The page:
You?re a prime candidate for
acquiring Achilles Tendonitis if you?re a runner or some other kind of athlete requiring heavy use of your calves and their attached tendons. Then again, -anybody- can get tendonitis of the Achilles
tendons. All for very predictable reasons. Perhaps you have Achilles Tendon pain from cycling. Or standing at work. Or walking around a lot. Anything we do on our feet uses our lower leg structures,
and the Achilles tendon bears LOTS of torque, force, load, etc. The physical dynamic called Tendonitis can show up anywhere. On the Achilles Tendon is as good a place as any. Repetitive strain injury
can show up anywhere in the body that there is repetitive strain. It's an obvious statement, but worth paying attention to.
Excessive exercise is a common cause of Achilles tendonitis. This is particularly true for athletes. However, factors unrelated to exercise may also contribute to risk. Rheumatoid arthritis and
infection are both correlated with tendonitis. In general, any repeated activity that strains the Achilles tendon can contribute to this problem. Here are a few possible causes, jumping into an
exercise routine without a proper warm-up, straining calf muscles during repeated exercise or physical activity, playing sports such as tennis that require quick stops and changes of direction,
wearing old or ill-fitting shoes, wearing high heels every day.
Achilles tendonitis typically starts off as a dull stiffness in the tendon, which gradually goes away as the area gets warmed up. It may get worse with faster running, uphill running, or when wearing
spikes and other low-heeled running shoes. If you continue to train on it, the tendon will hurt more sharply and more often, eventually impeding your ability even to jog lightly. About two-thirds of
Achilles tendonitis cases occur at the ?midpoint? of the tendon, a few inches above the heel. The rest are mostly cases of ?insertional? Achilles tendonitis, which occurs within an inch or so of the
heelbone. Insertional Achilles tendonitis tends to be more difficult to get rid of, often because the bursa, a small fluid-filled sac right behind the tendon, can become irritated as well.
There is enlargement and warmth of the tendon 1 to 4 inches above its heel insertion. Pain and sometimes a scratching feeling may be created by gently squeezing the tendon between the thumb and
forefinger during ankle motion. There may be weakness in push-off strength with walking. Magnetic resonance imaging (MRI) can define the extent of degeneration, the degree to which the tendon sheath
is involved and the presence of other problems in this area, but the diagnosis is mostly clinical.
There are a variety of treatments for Achilles tendonitis. These range from rest and aspirin to steroid injections and surgery. Your doctor might suggest, reducing your physical activity, stretching
and strengthening the calf muscles, switching to a different, less strenuous sport, icing the area after exercise or when in pain, raising your foot to decrease swelling, wearing a brace or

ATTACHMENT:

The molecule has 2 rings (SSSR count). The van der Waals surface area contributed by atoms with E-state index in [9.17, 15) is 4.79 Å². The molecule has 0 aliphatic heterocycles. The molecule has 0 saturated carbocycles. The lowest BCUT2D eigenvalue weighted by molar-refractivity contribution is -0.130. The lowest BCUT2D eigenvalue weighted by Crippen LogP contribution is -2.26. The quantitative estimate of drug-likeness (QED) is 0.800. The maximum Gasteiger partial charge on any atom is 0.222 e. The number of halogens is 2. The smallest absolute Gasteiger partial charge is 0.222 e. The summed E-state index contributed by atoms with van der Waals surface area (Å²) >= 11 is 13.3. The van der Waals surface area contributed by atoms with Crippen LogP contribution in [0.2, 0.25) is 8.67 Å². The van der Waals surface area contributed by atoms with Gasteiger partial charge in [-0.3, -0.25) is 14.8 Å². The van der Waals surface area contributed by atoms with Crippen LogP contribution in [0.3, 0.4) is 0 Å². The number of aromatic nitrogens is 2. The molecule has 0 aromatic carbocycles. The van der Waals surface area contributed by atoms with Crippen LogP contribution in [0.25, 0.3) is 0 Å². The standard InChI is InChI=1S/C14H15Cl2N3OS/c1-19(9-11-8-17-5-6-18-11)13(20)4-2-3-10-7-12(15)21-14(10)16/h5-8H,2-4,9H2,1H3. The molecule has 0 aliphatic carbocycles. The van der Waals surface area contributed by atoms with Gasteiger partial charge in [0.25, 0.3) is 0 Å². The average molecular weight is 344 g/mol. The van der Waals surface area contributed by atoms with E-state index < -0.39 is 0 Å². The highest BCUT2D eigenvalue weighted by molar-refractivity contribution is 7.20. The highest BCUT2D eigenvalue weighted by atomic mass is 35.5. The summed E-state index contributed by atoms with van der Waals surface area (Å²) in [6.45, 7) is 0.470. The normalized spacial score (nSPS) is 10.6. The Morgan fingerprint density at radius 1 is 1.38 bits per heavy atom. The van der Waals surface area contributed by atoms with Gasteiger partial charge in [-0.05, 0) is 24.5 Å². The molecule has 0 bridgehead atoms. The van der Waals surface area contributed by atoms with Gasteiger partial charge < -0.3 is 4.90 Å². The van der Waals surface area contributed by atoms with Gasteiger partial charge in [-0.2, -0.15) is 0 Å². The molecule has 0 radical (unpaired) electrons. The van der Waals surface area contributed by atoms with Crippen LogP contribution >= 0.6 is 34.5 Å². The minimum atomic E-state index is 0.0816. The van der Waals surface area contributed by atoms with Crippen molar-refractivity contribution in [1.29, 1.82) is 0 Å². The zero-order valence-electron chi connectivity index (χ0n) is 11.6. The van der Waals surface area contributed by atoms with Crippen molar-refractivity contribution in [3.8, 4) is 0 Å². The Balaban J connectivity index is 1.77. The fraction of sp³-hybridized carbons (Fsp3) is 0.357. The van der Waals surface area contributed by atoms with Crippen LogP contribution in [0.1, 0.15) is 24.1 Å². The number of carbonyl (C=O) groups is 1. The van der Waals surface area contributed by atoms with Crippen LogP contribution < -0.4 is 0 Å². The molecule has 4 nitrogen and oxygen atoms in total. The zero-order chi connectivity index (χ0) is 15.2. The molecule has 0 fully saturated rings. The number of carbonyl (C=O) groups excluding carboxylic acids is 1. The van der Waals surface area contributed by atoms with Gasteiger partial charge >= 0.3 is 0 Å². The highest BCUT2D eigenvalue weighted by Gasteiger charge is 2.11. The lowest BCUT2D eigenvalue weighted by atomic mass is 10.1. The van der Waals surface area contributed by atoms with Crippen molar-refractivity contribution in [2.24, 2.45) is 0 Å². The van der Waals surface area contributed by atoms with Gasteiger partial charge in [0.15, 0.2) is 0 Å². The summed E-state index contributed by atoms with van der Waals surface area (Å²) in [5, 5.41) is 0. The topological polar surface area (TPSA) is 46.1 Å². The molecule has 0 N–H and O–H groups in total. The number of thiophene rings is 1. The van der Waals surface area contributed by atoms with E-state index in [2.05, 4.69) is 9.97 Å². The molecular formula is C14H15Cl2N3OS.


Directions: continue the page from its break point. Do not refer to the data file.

compressive elastic bandage to prevent heel movement, undergoing physical therapy, taking anti-inflammatory medication (e.g., aspirin or ibuprofen) for a limited time, getting steroid injections,
Sometimes more conservative treatments are not effective. In these cases, surgery may be necessary to repair the Achilles tendon. If the condition intensifies and is left untreated, there?s a greater
risk of an Achilles rupture. This can cause sharp pain in the heel area.
When the tendon tears or ruptures the variety of surgical techniques are available to repair the damage and restore the tendons function. Recent research that is done at Emory University Department
of orthopedics have perfected the repair of the Achilles tendon. The procedure is generally involves making an incision in the back of your leg and stitching the torn tendon together using a
technique developed and tested by Dr. Labib. Depending on the condition of the torn tissue the repair may be reinforced with other tendons.
Stay in good shape year-round and try to keep your muscles as strong as they can be. Strong, flexible muscles work more efficiently and put less stress on your tendon. Increase the intensity and
length of your exercise sessions gradually. This is especially important if you've been inactive for a while or you're new to a sport. Always warm up before you go for a run or play a sport. If your
muscles are tight, your Achilles tendons have to work harder to compensate. Stretch it out. Stretch your legs, especially your calves, hamstrings, quadriceps, and thigh muscles - these muscles help
stabilize your knee while running. Get shoes that fit properly and are designed for your sport. If you're a jogger, go to a running specialty store and have a trained professional help you select
shoes that match your foot type and offer plenty of support. Replace your shoes before they become worn out. Try to run on softer surfaces like grass, dirt trails, or synthetic tracks. Hard surfaces
like concrete or asphalt can put extra pressure on the joints. Also avoid running up or down hills as much as possible. Vary your exercise routine. Work different muscle groups to keep yourself in
good overall shape and keep individual muscles from getting overused. If you notice any symptoms of Achilles tendonitis, stop running or doing activities that put stress on your feet. Wait until all
the pain is gone or you have been cleared to start participating again by a doctor.